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13 Mistakes That Will Kill Your Business If You Don’t Fix Them Now


I once worked with small company conducting a workshop on interviewing skills for their managers. When I asked about their interviewing process, they told me that they looked at a resume, interviewed the candidate, and then hired them if “they looked good.”

I asked how that was working for them. They grimaced and said, “Well, that’s why you’re here today.” Not having a robust hiring process is one mistake many of us make that can ruin your business.

That just one example of many. Here are 13 more mistakes that will destroy your business if you don’t fix them now:

1. Terrible customer service

You can have the greatest product in the world, but if you have terrible customer service, you will be out of business. You need to continuously monitor and review the level of service that you’re providing to your clients.

One way of making sure this happens is to create written behavioral standards of customer service.

2. Not having a robust hiring process

Many business owners take this task too lightly. I believe that your company is only as good as your last hire. You need to focus time, effort and energy to interview and hire well.

The core foundation of any company are the people who work there.

3. Not having a mission and vision

Many people cannot accurately tell me their mission and vision statement for their company. Knowing and having one affects everything that you do in your business, and if you do not have one, it is like going on a trip without your GPS.

4. Not rewarding or giving incentives to employees for superior performance

For the company to perform at the highest levels, you must reward employees. When people feel appreciated, the morale is high.

Don’t make the classic mistake of giving everyone the same raise. That is not rewarding for performance. That is rewarding people for showing up.

5. Not training leaders how to lead

Many companies promote someone because they are technically competent–but it doesn’t mean they know how to be a leader.

Give them training on leadership skills. Skillful leaders affect everyone positively.

6. Not knowing the business you are in

I saw a LinkedIn profile this week. They said they were an executive coach, piano tuner, an antique furniture restorer, and a realtor. Really? Please–you have to pick a lane.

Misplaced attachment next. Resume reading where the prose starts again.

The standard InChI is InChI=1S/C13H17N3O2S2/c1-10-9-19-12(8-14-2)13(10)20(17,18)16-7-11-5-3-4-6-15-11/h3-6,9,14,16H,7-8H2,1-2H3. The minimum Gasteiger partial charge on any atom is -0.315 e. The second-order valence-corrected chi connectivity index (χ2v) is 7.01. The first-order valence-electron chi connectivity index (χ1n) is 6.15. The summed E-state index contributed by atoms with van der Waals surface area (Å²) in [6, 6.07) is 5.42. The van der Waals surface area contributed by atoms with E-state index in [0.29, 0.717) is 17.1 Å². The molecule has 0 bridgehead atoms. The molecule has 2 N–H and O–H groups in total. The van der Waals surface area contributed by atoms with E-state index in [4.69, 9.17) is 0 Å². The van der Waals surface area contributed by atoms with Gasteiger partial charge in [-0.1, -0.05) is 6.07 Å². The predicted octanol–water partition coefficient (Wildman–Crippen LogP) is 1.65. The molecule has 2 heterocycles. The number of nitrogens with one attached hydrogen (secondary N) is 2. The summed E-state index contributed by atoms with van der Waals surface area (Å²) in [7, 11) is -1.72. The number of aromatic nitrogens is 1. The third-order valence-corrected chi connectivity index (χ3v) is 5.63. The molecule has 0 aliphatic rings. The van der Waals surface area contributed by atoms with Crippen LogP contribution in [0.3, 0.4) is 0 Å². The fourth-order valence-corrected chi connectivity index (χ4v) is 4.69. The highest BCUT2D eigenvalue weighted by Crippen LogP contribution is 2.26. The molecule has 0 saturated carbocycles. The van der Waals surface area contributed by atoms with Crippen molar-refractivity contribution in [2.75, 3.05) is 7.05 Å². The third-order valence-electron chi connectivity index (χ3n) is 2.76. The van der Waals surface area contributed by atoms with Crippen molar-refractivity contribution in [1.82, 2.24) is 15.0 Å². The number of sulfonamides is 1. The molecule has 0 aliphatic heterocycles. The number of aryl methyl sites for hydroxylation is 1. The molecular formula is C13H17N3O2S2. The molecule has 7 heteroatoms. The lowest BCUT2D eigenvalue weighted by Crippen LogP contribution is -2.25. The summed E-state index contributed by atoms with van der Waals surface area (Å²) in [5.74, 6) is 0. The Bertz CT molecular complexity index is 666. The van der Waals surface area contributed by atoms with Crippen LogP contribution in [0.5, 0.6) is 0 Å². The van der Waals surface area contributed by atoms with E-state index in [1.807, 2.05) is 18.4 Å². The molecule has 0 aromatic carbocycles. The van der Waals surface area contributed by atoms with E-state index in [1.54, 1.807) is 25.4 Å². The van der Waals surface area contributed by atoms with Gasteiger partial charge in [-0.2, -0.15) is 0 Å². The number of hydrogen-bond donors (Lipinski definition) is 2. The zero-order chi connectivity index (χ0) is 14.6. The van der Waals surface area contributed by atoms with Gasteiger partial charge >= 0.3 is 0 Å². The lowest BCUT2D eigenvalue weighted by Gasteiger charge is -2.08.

Don’t confuse the customers about what you do.

7. Technology that doesn’t work

My wife was recently trying to log onto a company’s website and despite the fact she was typing in the correct password–it didn’t work.

It then locked her out and asked her to create a new password. If you aggravate a customer too often, the customer will just leave you.

8. Not changing your way of doing business

A company I was trying to do business with asked me to submit a form. It could not be an attachment to an email – it had to be a fax. When I asked them why they said “that is the way they have always done it”.

That is not being customer centric! Think about how the customer wants it.

9. Being Arrogant

Many companies that get comfortable when they are the “only game in town.” This arrogance leads to terrible customer service and loss of business.

When competition finally arrives, they are out of business quickly.

10. Not communicating with employees

Many leaders tell me they are great communicators, but employees say they are not “in the loop”. You need to consistently communicate with employees all the time, and the more often the better.

Team meetings and an open door policy can make a big difference.

11. Not being a continuous learner

Many people who are busy don’t have time to learn. Make lifelong learning for yourself and your team a priority.

Make lifelong learning an essential part of your culture and model it yourself.

12. Not training front line employees

I once had a CEO tell me that if he had to train people, he hired the wrong ones. The reality is in today’s fast-paced world, we need to train people continuously.

13. Not knowing your numbers

What are your sales, profit, cash flow and debt? You or someone in your organization has to know the numbers inside and out. Otherwise, there may be some ugly surprises.

My challenge to you is to look at this list and honestly think about where you can improve.


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